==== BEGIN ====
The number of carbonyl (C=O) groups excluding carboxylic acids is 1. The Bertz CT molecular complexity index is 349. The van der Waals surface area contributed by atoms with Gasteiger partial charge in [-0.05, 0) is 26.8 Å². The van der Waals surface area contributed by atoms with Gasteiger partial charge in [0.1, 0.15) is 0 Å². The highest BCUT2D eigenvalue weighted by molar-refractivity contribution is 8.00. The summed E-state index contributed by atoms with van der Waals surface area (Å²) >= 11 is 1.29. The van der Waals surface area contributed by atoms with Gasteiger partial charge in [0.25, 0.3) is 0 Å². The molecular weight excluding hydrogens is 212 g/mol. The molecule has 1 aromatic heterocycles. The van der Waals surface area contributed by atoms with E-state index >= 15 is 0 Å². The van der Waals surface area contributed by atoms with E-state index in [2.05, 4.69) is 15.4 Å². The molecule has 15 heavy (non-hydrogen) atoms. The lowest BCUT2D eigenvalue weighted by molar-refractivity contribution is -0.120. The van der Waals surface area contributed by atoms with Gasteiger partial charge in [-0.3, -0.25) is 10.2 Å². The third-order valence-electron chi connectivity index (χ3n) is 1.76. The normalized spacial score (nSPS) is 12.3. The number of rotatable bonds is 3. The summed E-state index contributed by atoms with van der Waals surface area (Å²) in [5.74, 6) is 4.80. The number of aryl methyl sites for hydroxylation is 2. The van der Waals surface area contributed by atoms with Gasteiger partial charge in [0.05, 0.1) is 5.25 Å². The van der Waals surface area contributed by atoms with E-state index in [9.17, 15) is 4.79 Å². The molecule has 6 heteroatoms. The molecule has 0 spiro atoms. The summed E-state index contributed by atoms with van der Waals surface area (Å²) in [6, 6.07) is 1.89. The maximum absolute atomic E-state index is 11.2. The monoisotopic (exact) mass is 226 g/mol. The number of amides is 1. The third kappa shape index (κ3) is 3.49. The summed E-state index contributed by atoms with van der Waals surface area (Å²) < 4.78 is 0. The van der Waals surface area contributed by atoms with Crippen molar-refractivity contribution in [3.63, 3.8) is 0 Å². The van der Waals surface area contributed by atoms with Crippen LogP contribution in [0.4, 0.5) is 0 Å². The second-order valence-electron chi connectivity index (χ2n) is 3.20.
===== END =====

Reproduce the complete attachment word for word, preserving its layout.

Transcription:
The number of carbonyl (C=O) groups excluding carboxylic acids is 1. The Bertz CT molecular complexity index is 349. The van der Waals surface area contributed by atoms with Gasteiger partial charge in [-0.05, 0) is 26.8 Å². The van der Waals surface area contributed by atoms with Gasteiger partial charge in [0.1, 0.15) is 0 Å². The highest BCUT2D eigenvalue weighted by molar-refractivity contribution is 8.00. The summed E-state index contributed by atoms with van der Waals surface area (Å²) >= 11 is 1.29. The van der Waals surface area contributed by atoms with Gasteiger partial charge in [0.25, 0.3) is 0 Å². The molecular weight excluding hydrogens is 212 g/mol. The molecule has 1 aromatic heterocycles. The van der Waals surface area contributed by atoms with E-state index >= 15 is 0 Å². The van der Waals surface area contributed by atoms with E-state index in [2.05, 4.69) is 15.4 Å². The molecule has 15 heavy (non-hydrogen) atoms. The lowest BCUT2D eigenvalue weighted by molar-refractivity contribution is -0.120. The van der Waals surface area contributed by atoms with Gasteiger partial charge in [-0.3, -0.25) is 10.2 Å². The third-order valence-electron chi connectivity index (χ3n) is 1.76. The normalized spacial score (nSPS) is 12.3. The number of rotatable bonds is 3. The summed E-state index contributed by atoms with van der Waals surface area (Å²) in [5.74, 6) is 4.80. The number of aryl methyl sites for hydroxylation is 2. The van der Waals surface area contributed by atoms with Gasteiger partial charge in [0.05, 0.1) is 5.25 Å². The van der Waals surface area contributed by atoms with E-state index in [9.17, 15) is 4.79 Å². The molecule has 6 heteroatoms. The molecule has 0 spiro atoms. The summed E-state index contributed by atoms with van der Waals surface area (Å²) in [6, 6.07) is 1.89. The maximum absolute atomic E-state index is 11.2. The monoisotopic (exact) mass is 226 g/mol. The number of amides is 1. The third kappa shape index (κ3) is 3.49. The summed E-state index contributed by atoms with van der Waals surface area (Å²) < 4.78 is 0. The van der Waals surface area contributed by atoms with Crippen molar-refractivity contribution in [3.63, 3.8) is 0 Å². The van der Waals surface area contributed by atoms with Crippen LogP contribution in [0.4, 0.5) is 0 Å². The second-order valence-electron chi connectivity index (χ2n) is 3.20.